It is important to keep your dogs nails at the correct length as if they are overgrown it can lead to joint issues and discomfort. We recommended you trim them roughly every 2-4 weeks dependent on how much they wear due to their lifestyle. A number of people are nervous due to the potential for inflicting pain and making them bleed. We recommended using specially designed nail trimmers that limit the amount cut to reduce this risk.
Cane Corso History
These large powerful Mastiff’s are steeped in history stretching back to the days of the Roman Legions. These large dogs that can weigh up to 130 pounds were an integral part of the war effort with their keen capability to fight alongside the Legionnaires. They frequently were strapped with oil to run through the enemy lines allowing archers to ignite the oil through their lines. Their role however has evolved over the centuries since.
After the fall of Rome these important dogs acclimated to life in roles around farms and animal- husbandry. They often were left to carry out tasks such as guarding homes and livestock whilst keeping wildlife at bay such as wild boars. This dog is unsurprisingly popular in it’s native Italy and is very much embedded in the Italian identity.
There was still a time in recent history where the move away from farm- life led towards it’s extinction. around the 1950’s and 1960’s with no clear part in society they were infrequently bred and on a steep decline. It was only when some of the last remaining Cane Corsi, were spotted by breeders that their population began to rise again. One of the first breeders to reintroduce the Cane Corso was motivated by the nostalgia around them from remembering how his Grandfather formerly used to raise Cane Corso.
It wasn’t until as recently as 1988 that the first Cane Corsi, were imported to America. When a Neapolitan Mastiff breeder travelled to a Sicilian wedding he spotted this large athletic canine herding cows. This led to him enquiring further about the dog with the local farmer and he was so impressed by it’s characteristics he took some back to America and their popularity has grown ever since.
Cane Corso Health Issues
As with most dogs there a number of health issues to be aware of when raising a Cane Corso, they are afflicted by a number of issues which are common especially around larger breeds.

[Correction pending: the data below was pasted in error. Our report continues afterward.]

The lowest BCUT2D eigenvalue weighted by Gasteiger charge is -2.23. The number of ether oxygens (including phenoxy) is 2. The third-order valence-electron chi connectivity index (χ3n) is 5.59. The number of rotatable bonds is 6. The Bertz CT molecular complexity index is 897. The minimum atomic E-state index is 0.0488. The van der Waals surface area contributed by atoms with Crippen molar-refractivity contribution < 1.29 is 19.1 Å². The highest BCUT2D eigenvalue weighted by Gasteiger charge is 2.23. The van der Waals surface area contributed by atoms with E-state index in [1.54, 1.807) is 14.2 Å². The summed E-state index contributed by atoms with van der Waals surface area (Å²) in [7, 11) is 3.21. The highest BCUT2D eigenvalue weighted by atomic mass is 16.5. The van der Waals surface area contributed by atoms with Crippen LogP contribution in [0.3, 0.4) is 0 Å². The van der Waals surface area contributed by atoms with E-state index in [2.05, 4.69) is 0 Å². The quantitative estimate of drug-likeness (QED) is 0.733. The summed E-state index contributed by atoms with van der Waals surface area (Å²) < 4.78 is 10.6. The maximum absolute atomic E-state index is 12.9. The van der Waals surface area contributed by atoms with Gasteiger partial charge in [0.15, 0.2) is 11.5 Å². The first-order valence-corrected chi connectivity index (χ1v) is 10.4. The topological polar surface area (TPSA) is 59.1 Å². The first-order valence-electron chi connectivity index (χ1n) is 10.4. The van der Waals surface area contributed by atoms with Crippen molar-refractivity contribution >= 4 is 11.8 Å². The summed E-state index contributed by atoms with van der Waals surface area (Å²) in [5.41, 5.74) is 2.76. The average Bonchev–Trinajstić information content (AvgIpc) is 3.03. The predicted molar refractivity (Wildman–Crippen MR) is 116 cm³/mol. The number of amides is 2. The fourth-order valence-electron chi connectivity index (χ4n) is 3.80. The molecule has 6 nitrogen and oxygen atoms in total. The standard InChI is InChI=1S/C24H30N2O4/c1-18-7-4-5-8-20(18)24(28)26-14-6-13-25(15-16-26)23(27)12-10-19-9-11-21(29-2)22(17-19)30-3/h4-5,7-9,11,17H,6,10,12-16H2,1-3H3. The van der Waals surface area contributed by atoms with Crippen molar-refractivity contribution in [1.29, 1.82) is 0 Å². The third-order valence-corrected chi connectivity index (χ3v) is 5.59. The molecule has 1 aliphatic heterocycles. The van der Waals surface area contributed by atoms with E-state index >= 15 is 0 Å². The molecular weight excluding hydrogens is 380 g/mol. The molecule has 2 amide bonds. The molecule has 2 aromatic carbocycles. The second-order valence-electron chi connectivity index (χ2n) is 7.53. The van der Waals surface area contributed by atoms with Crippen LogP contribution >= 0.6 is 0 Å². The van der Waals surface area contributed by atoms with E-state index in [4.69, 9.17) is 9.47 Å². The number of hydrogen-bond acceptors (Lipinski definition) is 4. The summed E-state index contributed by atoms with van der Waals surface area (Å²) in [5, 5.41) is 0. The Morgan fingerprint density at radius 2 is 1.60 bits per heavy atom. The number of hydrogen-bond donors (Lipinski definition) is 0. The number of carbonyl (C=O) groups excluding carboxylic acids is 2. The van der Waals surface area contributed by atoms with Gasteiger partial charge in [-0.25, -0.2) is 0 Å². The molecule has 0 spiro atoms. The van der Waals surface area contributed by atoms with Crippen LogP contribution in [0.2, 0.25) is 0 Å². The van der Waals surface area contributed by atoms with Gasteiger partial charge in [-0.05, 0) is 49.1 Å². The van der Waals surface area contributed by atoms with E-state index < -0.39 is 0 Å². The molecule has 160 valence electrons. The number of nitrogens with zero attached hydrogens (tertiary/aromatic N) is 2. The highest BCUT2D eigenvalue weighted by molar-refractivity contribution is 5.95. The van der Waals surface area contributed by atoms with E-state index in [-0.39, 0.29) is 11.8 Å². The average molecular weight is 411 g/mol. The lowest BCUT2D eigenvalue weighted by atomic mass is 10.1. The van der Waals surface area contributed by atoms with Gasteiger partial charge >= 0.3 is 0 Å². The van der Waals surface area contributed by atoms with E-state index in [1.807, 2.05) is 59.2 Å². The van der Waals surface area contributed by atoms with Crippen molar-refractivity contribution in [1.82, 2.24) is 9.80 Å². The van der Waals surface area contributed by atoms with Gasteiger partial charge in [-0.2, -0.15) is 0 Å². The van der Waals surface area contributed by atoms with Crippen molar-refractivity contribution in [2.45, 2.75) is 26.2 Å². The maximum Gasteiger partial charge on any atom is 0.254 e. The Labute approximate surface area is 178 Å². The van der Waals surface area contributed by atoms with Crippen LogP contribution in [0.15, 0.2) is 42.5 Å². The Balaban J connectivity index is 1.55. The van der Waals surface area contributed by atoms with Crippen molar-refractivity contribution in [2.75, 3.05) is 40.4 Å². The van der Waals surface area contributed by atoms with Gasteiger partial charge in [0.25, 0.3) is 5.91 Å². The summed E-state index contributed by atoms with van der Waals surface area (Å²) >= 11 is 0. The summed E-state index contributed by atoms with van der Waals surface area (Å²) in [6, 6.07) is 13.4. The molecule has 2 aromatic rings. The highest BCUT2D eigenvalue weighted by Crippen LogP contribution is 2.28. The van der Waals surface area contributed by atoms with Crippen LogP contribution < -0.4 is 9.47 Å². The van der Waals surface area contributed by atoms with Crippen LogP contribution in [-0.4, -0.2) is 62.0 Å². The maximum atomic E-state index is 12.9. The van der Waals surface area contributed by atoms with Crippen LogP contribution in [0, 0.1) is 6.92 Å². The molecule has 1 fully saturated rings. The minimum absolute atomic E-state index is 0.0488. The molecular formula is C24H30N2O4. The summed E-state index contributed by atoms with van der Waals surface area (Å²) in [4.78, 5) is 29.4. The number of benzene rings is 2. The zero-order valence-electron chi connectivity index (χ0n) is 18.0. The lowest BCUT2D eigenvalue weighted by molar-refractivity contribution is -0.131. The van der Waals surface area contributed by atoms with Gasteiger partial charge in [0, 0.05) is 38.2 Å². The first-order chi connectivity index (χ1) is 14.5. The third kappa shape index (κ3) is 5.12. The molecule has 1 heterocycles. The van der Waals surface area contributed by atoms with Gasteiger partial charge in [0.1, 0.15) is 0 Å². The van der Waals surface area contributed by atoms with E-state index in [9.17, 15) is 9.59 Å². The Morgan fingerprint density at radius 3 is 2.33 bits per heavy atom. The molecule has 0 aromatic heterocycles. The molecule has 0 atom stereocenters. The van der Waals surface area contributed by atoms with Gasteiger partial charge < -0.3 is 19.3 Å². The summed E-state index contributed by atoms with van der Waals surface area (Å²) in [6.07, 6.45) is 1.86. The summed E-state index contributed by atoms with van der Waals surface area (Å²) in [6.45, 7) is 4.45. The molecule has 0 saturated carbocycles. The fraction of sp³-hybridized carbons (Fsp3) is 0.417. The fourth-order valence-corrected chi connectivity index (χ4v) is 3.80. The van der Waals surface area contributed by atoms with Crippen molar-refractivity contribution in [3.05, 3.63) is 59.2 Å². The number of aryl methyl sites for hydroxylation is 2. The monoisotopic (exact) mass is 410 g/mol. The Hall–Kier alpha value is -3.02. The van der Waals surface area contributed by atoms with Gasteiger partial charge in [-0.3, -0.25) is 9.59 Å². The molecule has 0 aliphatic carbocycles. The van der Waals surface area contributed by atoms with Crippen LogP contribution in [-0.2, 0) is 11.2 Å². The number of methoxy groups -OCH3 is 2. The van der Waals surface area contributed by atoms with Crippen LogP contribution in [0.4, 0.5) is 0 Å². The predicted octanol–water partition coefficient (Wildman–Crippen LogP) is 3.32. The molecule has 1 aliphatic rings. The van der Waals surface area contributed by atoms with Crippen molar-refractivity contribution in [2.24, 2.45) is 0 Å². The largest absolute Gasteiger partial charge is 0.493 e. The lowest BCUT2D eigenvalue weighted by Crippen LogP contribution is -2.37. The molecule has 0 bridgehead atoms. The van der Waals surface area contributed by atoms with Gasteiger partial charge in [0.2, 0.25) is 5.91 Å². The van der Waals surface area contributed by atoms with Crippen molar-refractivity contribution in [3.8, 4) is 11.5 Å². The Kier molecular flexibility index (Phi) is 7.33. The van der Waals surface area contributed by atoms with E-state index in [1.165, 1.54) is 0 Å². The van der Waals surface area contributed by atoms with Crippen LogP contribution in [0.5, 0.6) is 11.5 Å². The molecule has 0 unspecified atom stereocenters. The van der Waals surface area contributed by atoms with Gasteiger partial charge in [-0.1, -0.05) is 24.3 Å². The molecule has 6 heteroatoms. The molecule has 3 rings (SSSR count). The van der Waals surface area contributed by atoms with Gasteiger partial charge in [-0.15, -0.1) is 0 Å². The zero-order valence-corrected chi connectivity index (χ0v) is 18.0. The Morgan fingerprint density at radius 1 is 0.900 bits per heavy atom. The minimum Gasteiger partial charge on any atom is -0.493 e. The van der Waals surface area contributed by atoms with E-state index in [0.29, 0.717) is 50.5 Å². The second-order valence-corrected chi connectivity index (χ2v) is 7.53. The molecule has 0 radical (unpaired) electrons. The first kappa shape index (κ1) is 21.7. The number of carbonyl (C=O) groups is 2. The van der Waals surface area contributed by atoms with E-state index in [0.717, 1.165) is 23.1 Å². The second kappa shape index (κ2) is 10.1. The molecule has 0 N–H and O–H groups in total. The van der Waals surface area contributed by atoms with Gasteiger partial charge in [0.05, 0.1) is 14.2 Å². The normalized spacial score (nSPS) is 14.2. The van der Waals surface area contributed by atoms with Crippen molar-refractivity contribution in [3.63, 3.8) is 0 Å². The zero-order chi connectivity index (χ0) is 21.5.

This leads to a reduced range of movement in the hind legs along with a reluctance in jumping, running and climbing stairs. Ensuring they stay at a healthy weight and are fed a high quality diet will help delay the onset.
In addition to Hip Dysplasia the Cane Corso can also be afflicted in the Elbow. Similar to the hips the onset of this can be hastened by additional stress on the joints from being overweight. It is important to feed a Cane Corso a diet rich in supplements such as Omega 3, Glucosamine and Chondroitin as this is proven to support healthy joints.
Gastric Dilation Volvulus (GDV)
This is largely associated with eating large meals rather than several smaller meals. Studies have shown that dogs which are fed one large meal a day are more likely to be afflicted. In addition it has been observed that foods high in oils such as sunflower or animal fat can be a contributing. Whilst this illness can be life threatening in the worst of cases there are additional ways to reduce the risk. Elevated feeding is recommended as a way to reduce this pressure in addition to several meals a day.
This is a problem which can be fairly common within a Cane Corso. It is where the third eye lid becomes inflamed or irritated. It displays itself as a small red lump under the eye similar to a cherry. This often displays itself through puppyhood and will require vet treatment to either remove or re-attach.
A condition which is present in a number of breeds including the Cane Corso. It will display as sudden and recurrent seizures if you spot these signs you should consult your vet.